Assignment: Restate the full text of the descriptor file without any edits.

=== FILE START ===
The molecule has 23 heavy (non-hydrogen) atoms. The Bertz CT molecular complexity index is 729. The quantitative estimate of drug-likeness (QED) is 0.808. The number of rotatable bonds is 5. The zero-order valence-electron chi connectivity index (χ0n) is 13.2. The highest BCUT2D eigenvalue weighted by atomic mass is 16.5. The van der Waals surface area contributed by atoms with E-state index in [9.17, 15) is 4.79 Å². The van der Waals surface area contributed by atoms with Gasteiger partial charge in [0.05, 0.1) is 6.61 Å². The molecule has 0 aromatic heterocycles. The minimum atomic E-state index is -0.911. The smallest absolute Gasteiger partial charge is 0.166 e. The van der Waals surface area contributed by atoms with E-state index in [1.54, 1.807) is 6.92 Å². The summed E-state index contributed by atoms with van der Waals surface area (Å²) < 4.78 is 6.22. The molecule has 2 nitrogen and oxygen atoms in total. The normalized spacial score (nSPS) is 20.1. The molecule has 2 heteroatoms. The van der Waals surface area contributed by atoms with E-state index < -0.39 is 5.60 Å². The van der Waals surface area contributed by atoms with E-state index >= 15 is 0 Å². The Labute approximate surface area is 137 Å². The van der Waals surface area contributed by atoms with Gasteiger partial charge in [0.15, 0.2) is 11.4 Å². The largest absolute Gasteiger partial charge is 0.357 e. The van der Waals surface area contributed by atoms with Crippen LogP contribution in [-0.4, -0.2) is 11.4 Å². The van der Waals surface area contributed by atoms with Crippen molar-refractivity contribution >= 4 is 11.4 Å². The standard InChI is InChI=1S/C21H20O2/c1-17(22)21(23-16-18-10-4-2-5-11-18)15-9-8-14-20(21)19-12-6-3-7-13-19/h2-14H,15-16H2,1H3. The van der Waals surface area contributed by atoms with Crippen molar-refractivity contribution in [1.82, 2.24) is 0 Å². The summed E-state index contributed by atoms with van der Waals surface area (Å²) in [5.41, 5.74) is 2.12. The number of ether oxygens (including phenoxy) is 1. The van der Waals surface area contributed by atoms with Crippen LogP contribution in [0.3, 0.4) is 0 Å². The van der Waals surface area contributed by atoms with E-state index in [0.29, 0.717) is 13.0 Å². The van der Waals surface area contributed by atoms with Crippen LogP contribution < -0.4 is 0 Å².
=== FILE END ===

The molecule has 23 heavy (non-hydrogen) atoms. The Bertz CT molecular complexity index is 729. The quantitative estimate of drug-likeness (QED) is 0.808. The number of rotatable bonds is 5. The zero-order valence-electron chi connectivity index (χ0n) is 13.2. The highest BCUT2D eigenvalue weighted by atomic mass is 16.5. The van der Waals surface area contributed by atoms with E-state index in [9.17, 15) is 4.79 Å². The van der Waals surface area contributed by atoms with Gasteiger partial charge in [0.05, 0.1) is 6.61 Å². The molecule has 0 aromatic heterocycles. The minimum atomic E-state index is -0.911. The smallest absolute Gasteiger partial charge is 0.166 e. The van der Waals surface area contributed by atoms with E-state index in [1.54, 1.807) is 6.92 Å². The summed E-state index contributed by atoms with van der Waals surface area (Å²) < 4.78 is 6.22. The molecule has 2 nitrogen and oxygen atoms in total. The normalized spacial score (nSPS) is 20.1. The molecule has 2 heteroatoms. The van der Waals surface area contributed by atoms with E-state index < -0.39 is 5.60 Å². The van der Waals surface area contributed by atoms with E-state index >= 15 is 0 Å². The Labute approximate surface area is 137 Å². The van der Waals surface area contributed by atoms with Gasteiger partial charge in [0.15, 0.2) is 11.4 Å². The largest absolute Gasteiger partial charge is 0.357 e. The van der Waals surface area contributed by atoms with Crippen LogP contribution in [-0.4, -0.2) is 11.4 Å². The van der Waals surface area contributed by atoms with Crippen molar-refractivity contribution >= 4 is 11.4 Å². The standard InChI is InChI=1S/C21H20O2/c1-17(22)21(23-16-18-10-4-2-5-11-18)15-9-8-14-20(21)19-12-6-3-7-13-19/h2-14H,15-16H2,1H3. The van der Waals surface area contributed by atoms with Crippen molar-refractivity contribution in [1.82, 2.24) is 0 Å². The summed E-state index contributed by atoms with van der Waals surface area (Å²) in [5.41, 5.74) is 2.12. The number of ether oxygens (including phenoxy) is 1. The van der Waals surface area contributed by atoms with Crippen LogP contribution in [0.3, 0.4) is 0 Å². The van der Waals surface area contributed by atoms with E-state index in [0.29, 0.717) is 13.0 Å². The van der Waals surface area contributed by atoms with Crippen LogP contribution < -0.4 is 0 Å².